During the outbreak, vast consumer demand is restrained, but it hasn’t vanished. Instead, the time of realization changed. Tourism and catering consumption present solid examples because traveling and dining out have become such regular activities for so many people. In 2019, catering revenue increased by 9.4 percent over the previous year, 1.5 percentage points higher than the retail sales of commodities in the same period. The growth rates of spending on education, culture, entertainment, transportation and communications all measure more than 10 percent. Since people are staying home due to epidemic prevention and control needs, current consumption demand for tourism and catering cannot be realized. However, this will further stimulate consumption desire. After the epidemic ends, consumer demand will bounce back in a big way. Analysts expect that within about two months after the end of the epidemic, catering consumption will enjoy a small peak before returning to normal growth. This year’s Labor Day holiday, Dragon Boat Festival holiday and summer vacation will be the key periods for the release of tourism consumption. By the week-long National Day holiday in October, tourism consumption will return to the normal growth range. Double-digit growth will remain in consumption demand for education, culture, entertainment, transportation and communications.

When consumption returns to normal growth three to six months after the end of the epidemic, we should supplement supply shortages.

Due to the unprecedented control measures of the novel coronavirus-infected pneumonia, the duration of the epidemic will likely be shorter than that of SARS. The epidemic has restrained overseas consumption, which is expected to transform into domestic demand, becoming a new driving force for consumption growth. The epidemic has restrained consumption behavior but stimulated consumption desire. The possibility of a big rebound is very high, and service consumption will resume growth rapidly. The epidemic has raised public health awareness, strengthened online shopping habits and created new growth points for consumption. Moreover, from the perspective of consumption during the SARS period, the growth rate decreased significantly in 2003, but rebounded to 13.3 percent the following year, 4.3 percentage points higher than in 2003. If the economic policy to address the novel coronavirus outbreak is appropriate, consumption is expected to return to normal growth within three to six months after the end of the epidemic.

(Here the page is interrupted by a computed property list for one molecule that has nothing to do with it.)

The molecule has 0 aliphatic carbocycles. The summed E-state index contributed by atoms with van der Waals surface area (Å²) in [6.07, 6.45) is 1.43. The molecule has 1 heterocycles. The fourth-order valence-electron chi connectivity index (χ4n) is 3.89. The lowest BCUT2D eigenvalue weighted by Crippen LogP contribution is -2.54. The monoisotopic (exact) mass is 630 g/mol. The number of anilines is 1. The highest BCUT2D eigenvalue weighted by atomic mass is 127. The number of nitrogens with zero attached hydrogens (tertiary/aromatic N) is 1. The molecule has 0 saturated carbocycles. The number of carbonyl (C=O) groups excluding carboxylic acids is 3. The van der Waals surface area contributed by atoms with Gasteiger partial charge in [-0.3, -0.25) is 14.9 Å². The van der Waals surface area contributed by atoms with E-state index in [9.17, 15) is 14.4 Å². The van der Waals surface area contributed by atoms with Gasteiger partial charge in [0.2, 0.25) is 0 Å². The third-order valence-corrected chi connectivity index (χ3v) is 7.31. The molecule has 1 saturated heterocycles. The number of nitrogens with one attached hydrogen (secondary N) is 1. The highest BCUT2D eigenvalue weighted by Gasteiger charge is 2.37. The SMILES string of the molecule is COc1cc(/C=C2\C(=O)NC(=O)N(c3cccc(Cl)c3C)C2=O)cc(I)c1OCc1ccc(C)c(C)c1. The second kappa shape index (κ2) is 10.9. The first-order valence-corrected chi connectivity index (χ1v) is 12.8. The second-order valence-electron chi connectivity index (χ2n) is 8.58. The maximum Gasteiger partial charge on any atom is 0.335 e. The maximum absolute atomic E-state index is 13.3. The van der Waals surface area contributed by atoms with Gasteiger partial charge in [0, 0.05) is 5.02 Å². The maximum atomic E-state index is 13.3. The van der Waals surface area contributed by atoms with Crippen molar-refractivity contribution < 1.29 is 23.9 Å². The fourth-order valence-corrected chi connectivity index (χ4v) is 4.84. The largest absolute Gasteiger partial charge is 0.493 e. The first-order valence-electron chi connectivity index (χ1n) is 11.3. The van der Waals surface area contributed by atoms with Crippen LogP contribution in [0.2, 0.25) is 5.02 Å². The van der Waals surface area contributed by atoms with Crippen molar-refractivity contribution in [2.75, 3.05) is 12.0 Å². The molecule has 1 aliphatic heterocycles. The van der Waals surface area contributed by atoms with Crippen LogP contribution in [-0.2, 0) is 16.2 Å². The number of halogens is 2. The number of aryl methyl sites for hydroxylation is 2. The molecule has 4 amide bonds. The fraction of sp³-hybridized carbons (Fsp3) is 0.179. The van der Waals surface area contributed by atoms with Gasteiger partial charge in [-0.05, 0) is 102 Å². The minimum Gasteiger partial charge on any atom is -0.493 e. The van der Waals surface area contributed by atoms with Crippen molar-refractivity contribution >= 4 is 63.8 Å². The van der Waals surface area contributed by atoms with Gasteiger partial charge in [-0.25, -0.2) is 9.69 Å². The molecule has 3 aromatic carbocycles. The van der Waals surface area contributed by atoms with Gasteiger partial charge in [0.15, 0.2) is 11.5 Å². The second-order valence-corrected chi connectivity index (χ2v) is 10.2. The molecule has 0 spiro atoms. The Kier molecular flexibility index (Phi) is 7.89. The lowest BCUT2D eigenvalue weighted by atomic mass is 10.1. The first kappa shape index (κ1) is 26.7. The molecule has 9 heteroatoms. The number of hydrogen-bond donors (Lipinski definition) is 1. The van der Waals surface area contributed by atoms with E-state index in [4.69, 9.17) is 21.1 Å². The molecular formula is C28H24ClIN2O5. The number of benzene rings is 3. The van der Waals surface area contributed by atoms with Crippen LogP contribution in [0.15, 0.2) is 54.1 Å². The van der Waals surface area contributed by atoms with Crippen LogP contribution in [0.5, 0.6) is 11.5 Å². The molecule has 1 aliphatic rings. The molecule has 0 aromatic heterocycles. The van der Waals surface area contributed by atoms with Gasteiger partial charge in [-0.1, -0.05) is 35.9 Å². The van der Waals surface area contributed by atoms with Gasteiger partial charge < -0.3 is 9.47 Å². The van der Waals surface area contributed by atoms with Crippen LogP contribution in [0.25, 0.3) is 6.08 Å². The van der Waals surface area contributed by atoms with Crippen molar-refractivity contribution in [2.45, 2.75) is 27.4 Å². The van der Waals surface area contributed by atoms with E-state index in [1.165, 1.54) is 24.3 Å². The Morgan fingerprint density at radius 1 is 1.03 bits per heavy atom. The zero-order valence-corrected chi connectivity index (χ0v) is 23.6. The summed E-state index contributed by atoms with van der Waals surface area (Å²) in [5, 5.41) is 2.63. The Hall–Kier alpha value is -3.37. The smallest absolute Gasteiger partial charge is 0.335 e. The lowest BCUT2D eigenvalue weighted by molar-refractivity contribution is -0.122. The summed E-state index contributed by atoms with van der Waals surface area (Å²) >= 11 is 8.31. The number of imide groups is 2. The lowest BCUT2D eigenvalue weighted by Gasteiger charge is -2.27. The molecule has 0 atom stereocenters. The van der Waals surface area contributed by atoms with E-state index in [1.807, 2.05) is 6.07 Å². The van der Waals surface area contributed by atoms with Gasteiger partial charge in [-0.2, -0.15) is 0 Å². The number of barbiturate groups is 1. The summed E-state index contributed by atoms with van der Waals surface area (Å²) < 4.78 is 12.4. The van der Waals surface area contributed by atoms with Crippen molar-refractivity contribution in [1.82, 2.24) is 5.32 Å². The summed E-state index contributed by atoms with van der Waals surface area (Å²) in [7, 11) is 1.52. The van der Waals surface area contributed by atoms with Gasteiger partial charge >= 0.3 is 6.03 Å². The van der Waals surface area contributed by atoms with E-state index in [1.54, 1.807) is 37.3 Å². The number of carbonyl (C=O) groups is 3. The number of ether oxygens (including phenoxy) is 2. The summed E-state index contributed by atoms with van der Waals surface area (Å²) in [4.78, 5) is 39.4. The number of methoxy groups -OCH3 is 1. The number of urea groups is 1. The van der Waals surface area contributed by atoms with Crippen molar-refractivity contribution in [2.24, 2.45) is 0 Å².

Several strategies will help minimize the impact of the epidemic on consumption: First, China should ensure a steady increase of income of its residents. We should continue to accelerate the reform of the income distribution system. By raising minimum wage standards, ensuring the full funding of social insurance and housing fund, and lowering the top rate of personal income tax, we can facilitate better primary income distribution and ensure the stable growth of residents’ income to lay a substantial foundation for consumption growth. Second, we need to increase investment in public health. The frequency of global epidemics is increasing. The United States has endured serious influenza epidemics in recent years that have resulted in many deaths. Demand for public health products has changed from occasional to a long-term, strategic demand of a country. We need to increase investment in the public health industry and cover any shortages of public health products. Third, we should vigorously support the development of logistics and express delivery and accelerate the recovery of the daily life services industry. Through targeted tax reductions and special loans for small and medium-sized enterprises, we can strengthen businesses, promote fast recovery of production capacity in logistics and other service industries and help these industries embrace better supply conditions to prepare for the release of potential consumer demand.

The author is director and researcher of the International Trade Research Department of the Academy of China Council for the Promotion of International Trade.